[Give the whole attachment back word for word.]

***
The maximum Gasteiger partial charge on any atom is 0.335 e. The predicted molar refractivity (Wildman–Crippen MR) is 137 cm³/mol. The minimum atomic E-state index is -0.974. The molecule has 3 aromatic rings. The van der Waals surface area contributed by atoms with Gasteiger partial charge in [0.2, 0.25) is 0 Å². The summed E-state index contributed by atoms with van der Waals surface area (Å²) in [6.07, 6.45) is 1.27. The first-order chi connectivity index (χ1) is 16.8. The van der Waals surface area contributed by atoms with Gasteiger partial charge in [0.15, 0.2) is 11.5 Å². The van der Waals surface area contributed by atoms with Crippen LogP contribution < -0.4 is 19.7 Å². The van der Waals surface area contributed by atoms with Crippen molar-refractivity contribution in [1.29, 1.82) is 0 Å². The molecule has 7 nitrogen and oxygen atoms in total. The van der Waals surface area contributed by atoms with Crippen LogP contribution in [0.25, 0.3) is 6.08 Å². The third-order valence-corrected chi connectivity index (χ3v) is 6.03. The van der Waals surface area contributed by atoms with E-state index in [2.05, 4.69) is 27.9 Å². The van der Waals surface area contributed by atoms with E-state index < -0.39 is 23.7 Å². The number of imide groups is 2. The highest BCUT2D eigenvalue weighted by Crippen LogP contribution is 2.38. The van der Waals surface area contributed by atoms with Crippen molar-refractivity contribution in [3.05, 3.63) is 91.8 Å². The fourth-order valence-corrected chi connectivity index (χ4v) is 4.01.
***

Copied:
The maximum Gasteiger partial charge on any atom is 0.335 e. The predicted molar refractivity (Wildman–Crippen MR) is 137 cm³/mol. The minimum atomic E-state index is -0.974. The molecule has 3 aromatic rings. The van der Waals surface area contributed by atoms with Gasteiger partial charge in [0.2, 0.25) is 0 Å². The summed E-state index contributed by atoms with van der Waals surface area (Å²) in [6.07, 6.45) is 1.27. The first-order chi connectivity index (χ1) is 16.8. The van der Waals surface area contributed by atoms with Gasteiger partial charge in [0.15, 0.2) is 11.5 Å². The van der Waals surface area contributed by atoms with Crippen LogP contribution < -0.4 is 19.7 Å². The van der Waals surface area contributed by atoms with Crippen molar-refractivity contribution in [1.29, 1.82) is 0 Å². The molecule has 7 nitrogen and oxygen atoms in total. The van der Waals surface area contributed by atoms with Crippen LogP contribution in [0.25, 0.3) is 6.08 Å². The third-order valence-corrected chi connectivity index (χ3v) is 6.03. The van der Waals surface area contributed by atoms with E-state index in [2.05, 4.69) is 27.9 Å². The van der Waals surface area contributed by atoms with E-state index < -0.39 is 23.7 Å². The number of imide groups is 2. The highest BCUT2D eigenvalue weighted by Crippen LogP contribution is 2.38. The van der Waals surface area contributed by atoms with Crippen molar-refractivity contribution in [3.05, 3.63) is 91.8 Å². The fourth-order valence-corrected chi connectivity index (χ4v) is 4.01.